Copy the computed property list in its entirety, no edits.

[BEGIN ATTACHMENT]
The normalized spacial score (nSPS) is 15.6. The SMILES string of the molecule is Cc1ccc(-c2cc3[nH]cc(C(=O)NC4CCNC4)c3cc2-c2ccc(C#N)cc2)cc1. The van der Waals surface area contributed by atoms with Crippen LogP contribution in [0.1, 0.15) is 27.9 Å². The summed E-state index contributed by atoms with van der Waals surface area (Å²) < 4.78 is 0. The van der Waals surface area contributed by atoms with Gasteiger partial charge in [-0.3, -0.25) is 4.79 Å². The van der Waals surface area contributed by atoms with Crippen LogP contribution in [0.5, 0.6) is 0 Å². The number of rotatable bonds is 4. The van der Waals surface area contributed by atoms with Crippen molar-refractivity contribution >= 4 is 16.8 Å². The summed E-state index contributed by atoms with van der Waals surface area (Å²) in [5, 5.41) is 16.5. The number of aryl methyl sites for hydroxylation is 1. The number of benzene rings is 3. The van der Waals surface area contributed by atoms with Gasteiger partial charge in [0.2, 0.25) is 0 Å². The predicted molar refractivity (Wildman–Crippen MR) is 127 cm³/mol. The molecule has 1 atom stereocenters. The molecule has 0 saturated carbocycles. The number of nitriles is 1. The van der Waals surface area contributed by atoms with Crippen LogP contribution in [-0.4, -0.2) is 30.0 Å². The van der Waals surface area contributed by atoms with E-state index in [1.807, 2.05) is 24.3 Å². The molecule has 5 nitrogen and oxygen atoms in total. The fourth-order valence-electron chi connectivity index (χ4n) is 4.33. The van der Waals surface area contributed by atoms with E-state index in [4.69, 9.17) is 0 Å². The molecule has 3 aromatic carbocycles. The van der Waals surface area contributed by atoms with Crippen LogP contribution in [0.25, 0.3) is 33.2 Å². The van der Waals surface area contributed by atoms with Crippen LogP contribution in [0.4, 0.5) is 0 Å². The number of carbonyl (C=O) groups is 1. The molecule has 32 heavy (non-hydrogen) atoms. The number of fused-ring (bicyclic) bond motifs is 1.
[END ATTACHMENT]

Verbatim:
The normalized spacial score (nSPS) is 15.6. The SMILES string of the molecule is Cc1ccc(-c2cc3[nH]cc(C(=O)NC4CCNC4)c3cc2-c2ccc(C#N)cc2)cc1. The van der Waals surface area contributed by atoms with Crippen LogP contribution in [0.1, 0.15) is 27.9 Å². The summed E-state index contributed by atoms with van der Waals surface area (Å²) < 4.78 is 0. The van der Waals surface area contributed by atoms with Gasteiger partial charge in [-0.3, -0.25) is 4.79 Å². The van der Waals surface area contributed by atoms with Crippen LogP contribution in [0.5, 0.6) is 0 Å². The number of rotatable bonds is 4. The van der Waals surface area contributed by atoms with Crippen molar-refractivity contribution >= 4 is 16.8 Å². The summed E-state index contributed by atoms with van der Waals surface area (Å²) in [5, 5.41) is 16.5. The number of aryl methyl sites for hydroxylation is 1. The number of benzene rings is 3. The van der Waals surface area contributed by atoms with Gasteiger partial charge in [0.2, 0.25) is 0 Å². The predicted molar refractivity (Wildman–Crippen MR) is 127 cm³/mol. The molecule has 1 atom stereocenters. The molecule has 0 saturated carbocycles. The number of nitriles is 1. The van der Waals surface area contributed by atoms with Crippen LogP contribution in [-0.4, -0.2) is 30.0 Å². The van der Waals surface area contributed by atoms with E-state index in [1.807, 2.05) is 24.3 Å². The molecule has 5 nitrogen and oxygen atoms in total. The fourth-order valence-electron chi connectivity index (χ4n) is 4.33. The van der Waals surface area contributed by atoms with E-state index in [4.69, 9.17) is 0 Å². The molecule has 3 aromatic carbocycles. The van der Waals surface area contributed by atoms with Crippen LogP contribution in [0.25, 0.3) is 33.2 Å². The van der Waals surface area contributed by atoms with Crippen LogP contribution in [0.4, 0.5) is 0 Å². The number of carbonyl (C=O) groups is 1. The molecule has 32 heavy (non-hydrogen) atoms. The number of fused-ring (bicyclic) bond motifs is 1.